rosends got it right.
But I'll go through the quotes anyhow.
A. Non-Jews aren't humans. Keritot 6b.
There are a handful of specific technical laws in the Bible that pertain to "an adam" which the Talmud interprets as "Jews only"; for a non-Jew we are more lenient. The idea simply is that most of the Torah's laws were intended for a Jewish audience, so sometimes "an adam" was taken for granted to mean "a Jew." NOWHERE do we ever find "you can kill/rob/rape/disgrace etc. a non-Jew because they're not human." Instead, some technical laws were intended on a focus within the Jewish population. For instance:
If you use the special formula for Temple oil and apply it to a commoner, not a high priest, you get in really big trouble with G-d. But you only get in really big trouble if you apply it to a Jewish commoner. If you apply the oil to a non-Jew, you don't get in big trouble. That's the instance in Keritot 6b. (As for why the distinction: the concern is that you'd try to make everyone "ritually special", which would make no one ritually special, and would ruin the centralization. This became a problem in Jewish history as seen in the books of Judges and Kings -- people would set up their own idolatrous pseudo-Temples wherever they wanted, and find whatever pseudo-priests they could.) The Torah really wasn't concerned about what non-Jews do with it.
Suppose a Jewish woman cheats on her husband and has a child from that union. If the "boyfriend" was Jewish, we call the child a mamzer and they're prohibited from marrying into the mainstream. If the boyfriend wasn't Jewish, the child is a regular Jew and can marry normally. Again, presumably the Torah was more concerned with what people were more likely to do, which is mess up within their community, and therefore bothered to add a penalty in that case.
B. Something from Medrish Talpiot
A non-authoritative work that was done long after the Talmud. I don't know what it says and frankly I don't care. You also have to realize that many medieval works were done around the time of the Crusades with massive Christian persecution, so the message many Jews needed to hear to stay alive was an "us good, them bad" one. Update: Fred checked the Midrash Talpiot and couldn't find this quotation anyhow. Thank you Fred!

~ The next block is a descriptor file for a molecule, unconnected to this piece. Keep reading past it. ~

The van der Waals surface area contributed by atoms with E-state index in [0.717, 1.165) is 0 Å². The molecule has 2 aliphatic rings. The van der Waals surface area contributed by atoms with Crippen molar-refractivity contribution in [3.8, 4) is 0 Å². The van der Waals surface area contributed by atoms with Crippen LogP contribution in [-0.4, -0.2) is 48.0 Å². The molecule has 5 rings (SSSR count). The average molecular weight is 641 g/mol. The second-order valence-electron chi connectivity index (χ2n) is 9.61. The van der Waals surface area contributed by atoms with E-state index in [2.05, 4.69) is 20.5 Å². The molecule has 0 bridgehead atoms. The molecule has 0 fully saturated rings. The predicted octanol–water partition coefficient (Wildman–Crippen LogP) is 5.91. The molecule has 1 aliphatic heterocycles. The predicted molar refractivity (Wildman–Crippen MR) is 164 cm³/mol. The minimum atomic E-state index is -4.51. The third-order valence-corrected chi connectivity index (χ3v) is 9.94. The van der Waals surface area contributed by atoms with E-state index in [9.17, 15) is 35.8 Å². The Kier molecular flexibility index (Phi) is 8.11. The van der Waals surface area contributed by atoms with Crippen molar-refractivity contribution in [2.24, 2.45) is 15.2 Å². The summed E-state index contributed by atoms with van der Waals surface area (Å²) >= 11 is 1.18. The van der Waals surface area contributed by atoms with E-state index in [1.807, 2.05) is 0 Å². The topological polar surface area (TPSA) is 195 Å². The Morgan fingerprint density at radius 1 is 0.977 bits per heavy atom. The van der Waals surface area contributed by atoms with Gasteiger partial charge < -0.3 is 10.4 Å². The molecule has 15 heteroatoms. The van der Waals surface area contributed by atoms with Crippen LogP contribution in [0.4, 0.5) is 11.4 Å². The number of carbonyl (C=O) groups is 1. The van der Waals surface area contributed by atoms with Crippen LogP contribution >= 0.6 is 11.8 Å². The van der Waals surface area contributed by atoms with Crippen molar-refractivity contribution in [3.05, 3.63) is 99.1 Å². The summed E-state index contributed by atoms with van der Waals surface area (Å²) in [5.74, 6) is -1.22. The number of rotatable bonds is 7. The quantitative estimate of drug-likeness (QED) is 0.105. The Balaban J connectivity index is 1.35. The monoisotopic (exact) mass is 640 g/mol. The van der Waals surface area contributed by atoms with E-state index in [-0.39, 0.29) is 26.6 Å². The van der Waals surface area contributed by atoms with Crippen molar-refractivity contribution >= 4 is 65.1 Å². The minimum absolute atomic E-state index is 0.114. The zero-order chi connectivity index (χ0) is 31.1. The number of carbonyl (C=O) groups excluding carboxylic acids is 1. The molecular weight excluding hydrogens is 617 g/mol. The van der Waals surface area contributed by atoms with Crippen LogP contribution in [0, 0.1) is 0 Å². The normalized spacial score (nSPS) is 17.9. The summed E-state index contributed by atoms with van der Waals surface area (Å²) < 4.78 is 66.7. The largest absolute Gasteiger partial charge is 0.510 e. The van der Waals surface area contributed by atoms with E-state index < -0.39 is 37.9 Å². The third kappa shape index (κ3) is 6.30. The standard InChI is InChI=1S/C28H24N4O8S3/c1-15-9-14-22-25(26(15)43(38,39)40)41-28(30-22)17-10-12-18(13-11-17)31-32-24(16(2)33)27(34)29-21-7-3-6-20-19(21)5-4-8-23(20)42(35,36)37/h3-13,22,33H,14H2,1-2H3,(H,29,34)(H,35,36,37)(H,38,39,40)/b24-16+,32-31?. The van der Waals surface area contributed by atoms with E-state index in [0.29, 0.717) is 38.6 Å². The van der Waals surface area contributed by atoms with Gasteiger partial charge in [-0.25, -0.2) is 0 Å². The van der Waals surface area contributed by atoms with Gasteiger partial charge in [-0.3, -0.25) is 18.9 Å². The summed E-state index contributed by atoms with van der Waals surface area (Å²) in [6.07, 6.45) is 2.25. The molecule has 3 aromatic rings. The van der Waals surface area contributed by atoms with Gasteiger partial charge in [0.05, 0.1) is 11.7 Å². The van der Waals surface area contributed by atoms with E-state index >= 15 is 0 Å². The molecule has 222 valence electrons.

C. Relations with non-Jews. Ketubot 3b.
Close, but no cigar. It's not in the Talmud there, but something similar to it appears in one of the commentaries (Tosafot, a family of rabbis in France in the 1100s) there. Again it's a technical discussion about which penalties apply if someone has relations with someone they shouldn't (see A above); the Torah was more concerned about applying penalties in the common case, which was people messing up with their neighbors, not a far-away foreigner.
D. Avoid non-Jews. Orach Chaim "57,6a"
Orach Chaim is a section of Shulchan Aruch, a work that was done a thousand years after the Talmud. Chapter 57 is a rather cut-and-dry piece about the morning prayers, and it has only two subsections; nothing at all to do with non-Jews here. So I have no idea what this one is about.
E. Birthrate -- Zohar.
I have no idea. The Zohar was "discovered" in the 1200s. It's not the Talmud. Fred checked the Zohar anyhow and couldn't find it. This one also is totally bizarre in light of Deut. 7:7: "It was not because you had greater numbers than all the other nations that God embraced you and chose you; you are among the smallest of all the nations."
F. Replacement -- "Lore Dea."
I think you mean "Yoreh Deah" (and if you're making mistakes like that, you really don't know what you're talking about, do you?) That's another section of Shulchan Aruch. It's actually talking about viewing slaves (not "all non-Jews") as property that should be replaced. It's a troubling statement, and it falls into the broader question about how Judaism allowed slavery a very long time ago.